We next asked if MK801 treatment altered overall expression levels of GAD67 in brain regions where we also observed robust induction of apoptosis. We focused on the SSCANT of P7 animals because we observed high levels of AC3 induction within a GAD67-rich area (layer IV). To quantify changes, we performed Western blot analysis of tissue from the SSCANT of vehicle or MK801-treated P7 animals 8 hr after injection (see Methods). We found that expression of GAD67 was unaltered following MK801 injection (Fig. 3A). In contrast, parallel samples from the same tissue displayed an approximately 3.5-fold induction of AC3 in the MK801-treated group compared to the vehicle-treated group (Fig. 3B). These data suggest that MK801 had potently engaged the apoptotic machinery without altering overall GAD67 expression (at least at 8 hr post-injection, a time typically associated with peak induction of AC3 ).
NMDAR blockade at P7 (or earlier) leads to widespread apoptosis in the CNS [7, 15, 16] that at P56 (or later) is associated with loss of neurons positive for both the GABAergic marker, GAD67, and the CaBP, PV [1, 20]. It might seem reasonable, therefore, that this early apoptotic event is directly linked to later loss of the GAD67-PV phenotype. If true, we should expect that at P7, MK801-induced AC3 co-localizes to either GAD67 or PV expressing cells. In a previous study, we have found AC3 induction following NMDAR blockade occurs in cells absent for CaBPs, including PV . Thus, in the present study, we focused on the relationship between MK801-induced AC3 and GAD67.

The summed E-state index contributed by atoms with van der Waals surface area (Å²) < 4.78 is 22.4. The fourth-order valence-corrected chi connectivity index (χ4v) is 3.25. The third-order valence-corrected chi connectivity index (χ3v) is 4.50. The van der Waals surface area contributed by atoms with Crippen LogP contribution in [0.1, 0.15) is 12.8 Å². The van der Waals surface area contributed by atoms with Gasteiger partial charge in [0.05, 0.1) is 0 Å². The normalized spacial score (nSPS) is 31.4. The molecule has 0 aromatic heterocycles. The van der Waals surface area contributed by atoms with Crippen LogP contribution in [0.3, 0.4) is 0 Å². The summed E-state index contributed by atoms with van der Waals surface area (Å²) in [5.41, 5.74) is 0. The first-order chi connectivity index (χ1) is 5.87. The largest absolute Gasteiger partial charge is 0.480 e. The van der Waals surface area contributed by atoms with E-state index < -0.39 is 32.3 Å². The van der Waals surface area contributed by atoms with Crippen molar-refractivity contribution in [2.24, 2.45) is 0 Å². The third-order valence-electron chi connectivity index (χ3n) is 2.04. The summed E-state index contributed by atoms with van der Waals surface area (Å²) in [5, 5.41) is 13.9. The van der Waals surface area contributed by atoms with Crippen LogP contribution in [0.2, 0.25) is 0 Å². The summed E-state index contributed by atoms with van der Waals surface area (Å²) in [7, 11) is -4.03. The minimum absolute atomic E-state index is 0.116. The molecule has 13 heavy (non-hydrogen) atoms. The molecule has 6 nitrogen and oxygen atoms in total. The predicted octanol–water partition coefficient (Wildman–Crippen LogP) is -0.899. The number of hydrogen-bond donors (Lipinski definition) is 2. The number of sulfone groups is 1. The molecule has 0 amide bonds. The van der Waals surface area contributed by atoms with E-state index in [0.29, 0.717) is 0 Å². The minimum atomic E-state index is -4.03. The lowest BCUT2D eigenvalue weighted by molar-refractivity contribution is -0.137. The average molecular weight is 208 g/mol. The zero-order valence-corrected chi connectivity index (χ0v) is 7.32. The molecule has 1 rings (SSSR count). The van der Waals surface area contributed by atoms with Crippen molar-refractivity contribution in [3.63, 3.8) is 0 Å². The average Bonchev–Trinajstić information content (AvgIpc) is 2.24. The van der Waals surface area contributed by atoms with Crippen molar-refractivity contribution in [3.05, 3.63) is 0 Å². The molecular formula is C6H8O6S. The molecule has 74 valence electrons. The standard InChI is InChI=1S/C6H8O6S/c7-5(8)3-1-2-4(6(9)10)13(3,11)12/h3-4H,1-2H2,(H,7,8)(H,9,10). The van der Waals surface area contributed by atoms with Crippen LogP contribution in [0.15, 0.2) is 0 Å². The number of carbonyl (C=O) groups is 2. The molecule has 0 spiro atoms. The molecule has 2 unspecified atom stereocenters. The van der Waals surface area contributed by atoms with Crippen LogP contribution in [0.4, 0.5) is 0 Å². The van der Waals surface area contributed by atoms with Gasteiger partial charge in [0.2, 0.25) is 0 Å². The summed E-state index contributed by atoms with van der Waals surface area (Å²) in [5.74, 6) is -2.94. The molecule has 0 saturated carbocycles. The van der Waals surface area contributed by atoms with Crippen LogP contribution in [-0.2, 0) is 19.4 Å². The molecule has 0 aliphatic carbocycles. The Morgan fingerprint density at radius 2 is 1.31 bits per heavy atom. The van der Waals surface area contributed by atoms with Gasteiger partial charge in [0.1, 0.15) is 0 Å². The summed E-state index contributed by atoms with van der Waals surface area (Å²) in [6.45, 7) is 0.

At the age studied here, there were very few cell bodies positive for the GABAergic marker in the cortical or striatal regions examined. Even when GAD67 cells were present, co-expression of AC3 and GAD67 in the same cell was not observed (Fig. 2). Indeed, when we expanded our analysis to the TRN, a region rich in somatic GAD67 (Fig. 2), induction of AC3 occurred only at the borders of this thalamic nucleus. In contrast, brain regions displaying GAD67-rich puncta (for example the barrel field zones (layer IV) of the somatosensory cortex) were associated with robust MK801-induced AC3. Given that the whisker input that provides the sensory drive to this region is still rapidly maturing [17, 21], synaptic turnover is likely to be high.